If you can stop him talking about his kids, he can be quite interesting.
Thanks to Dutch social media expert Jaap den Dulk (twitter: @dulk) for the link to this talk from MIT Media Lab researcher Deb Roy earlier in 2011. Jaap gave a talk this morning as part of the ICG webinar on social media. This is worth looking at for several reasons but the main one is some very cool visualisation of data, bringing media, location, time and words into one dynamic yet easy to look at model. At times it’s really quite breath-taking (look at it 12:25 in, for example).
Surely we’ll be seeing a lot more of this kind of thing in the next few years, once more companies can afford to generate it. It’s 20 minutes or so, so if you only have time to look at a couple of interesting bits, read on, I’ll highlight a few time codes here.
At 8:50 there’s a nice sequence on visualising both movement around the house – the snail trails I’ve seen used plenty before – and mapping words and phrases uses in different locations, which was new to me. The snail trail / movement footprint footage was nice to look at in its own right, but the combining of that movement with the audio-recorded data on language was really impressive. Roy builds topographical maps, for example, of where the word ‘water’ is uttered. You can see how brand owners could use this to visualise, for example, how people talk about their brands and product areas in different parts of the house.
The next bit of visual pyrotechnics trumped that. At 12:25, he shows a superb graphic of social media feeds relating to tv programmes being sifted for relevant information and connections being made between this data and the tv audience, the “event structures” of the broadcasts themselves and the physical geography of where everyone is.
The other remarkable thing about Roy’s film here isn’t so much about social media as ethnography. When someone gets on stage, starts talking about his baby, then shows a complex slide and says “Here’s a map of every word my son learnt, in chronological order …”, your heart sinks. Lunatic cognitive scientist on the loose with too much time and money. It soon leaps up again though as you start to get your head around what he’s done. And what he’s done is a very cool bit – no, chunk – no, mammoth lump – of ethnography.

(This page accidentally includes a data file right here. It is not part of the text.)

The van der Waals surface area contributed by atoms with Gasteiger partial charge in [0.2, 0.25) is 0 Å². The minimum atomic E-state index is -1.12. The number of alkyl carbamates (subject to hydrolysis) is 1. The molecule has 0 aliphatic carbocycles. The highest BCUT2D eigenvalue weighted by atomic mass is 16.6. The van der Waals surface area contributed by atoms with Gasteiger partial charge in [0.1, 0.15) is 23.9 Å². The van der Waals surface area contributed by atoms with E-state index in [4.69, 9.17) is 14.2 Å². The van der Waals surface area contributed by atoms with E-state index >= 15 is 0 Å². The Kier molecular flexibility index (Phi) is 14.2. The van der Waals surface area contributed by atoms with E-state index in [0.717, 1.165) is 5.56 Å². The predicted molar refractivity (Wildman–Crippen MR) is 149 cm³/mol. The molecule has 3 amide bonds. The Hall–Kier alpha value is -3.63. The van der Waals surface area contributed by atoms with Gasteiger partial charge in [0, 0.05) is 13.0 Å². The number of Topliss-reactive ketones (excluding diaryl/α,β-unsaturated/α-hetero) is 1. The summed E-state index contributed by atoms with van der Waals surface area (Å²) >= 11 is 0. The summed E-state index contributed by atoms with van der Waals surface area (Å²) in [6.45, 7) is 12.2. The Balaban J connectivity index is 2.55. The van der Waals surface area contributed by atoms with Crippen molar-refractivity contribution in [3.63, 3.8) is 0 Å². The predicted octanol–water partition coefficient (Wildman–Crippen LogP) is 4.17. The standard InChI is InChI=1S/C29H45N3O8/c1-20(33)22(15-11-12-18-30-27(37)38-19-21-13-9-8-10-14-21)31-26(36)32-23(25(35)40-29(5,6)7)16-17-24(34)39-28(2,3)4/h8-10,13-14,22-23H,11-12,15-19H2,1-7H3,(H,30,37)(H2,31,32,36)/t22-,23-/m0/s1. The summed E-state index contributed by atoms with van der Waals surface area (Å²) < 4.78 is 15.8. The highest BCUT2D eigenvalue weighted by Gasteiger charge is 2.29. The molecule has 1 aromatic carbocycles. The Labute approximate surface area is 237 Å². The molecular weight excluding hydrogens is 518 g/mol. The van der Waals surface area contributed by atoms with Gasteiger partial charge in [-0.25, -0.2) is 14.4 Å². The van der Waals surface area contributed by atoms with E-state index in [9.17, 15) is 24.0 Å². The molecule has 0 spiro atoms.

He put cameras in the ceiling all around his own house and filmed everything (with a few exceptions … calm down there, Larry Flynt) for more than five years, as a massive experiment for MIT. He’s also audio-recorded everything. One of the highlights to look at in the film, or listen for really, is at 4:50. He’s done the audio equivalent of time-lapse photography on his baby’s attempts to say the word “water”, right from gaga, to a clear pronunciation of “water” (albeit with an American accent – you can’t have everything). To do this he edited 6 months of audio footage into 40 seconds. It’s an audio treat, if you can avoid throwing up at his beaming parental pride (just close your eyes, as he does).
It’s a gargantuan bit of work that can rarely be even thought about in the commercial world of limited budgets and tight objectives. But he’s able to show, as he puts it, “new social structures and dynamics that have previously not been seen.”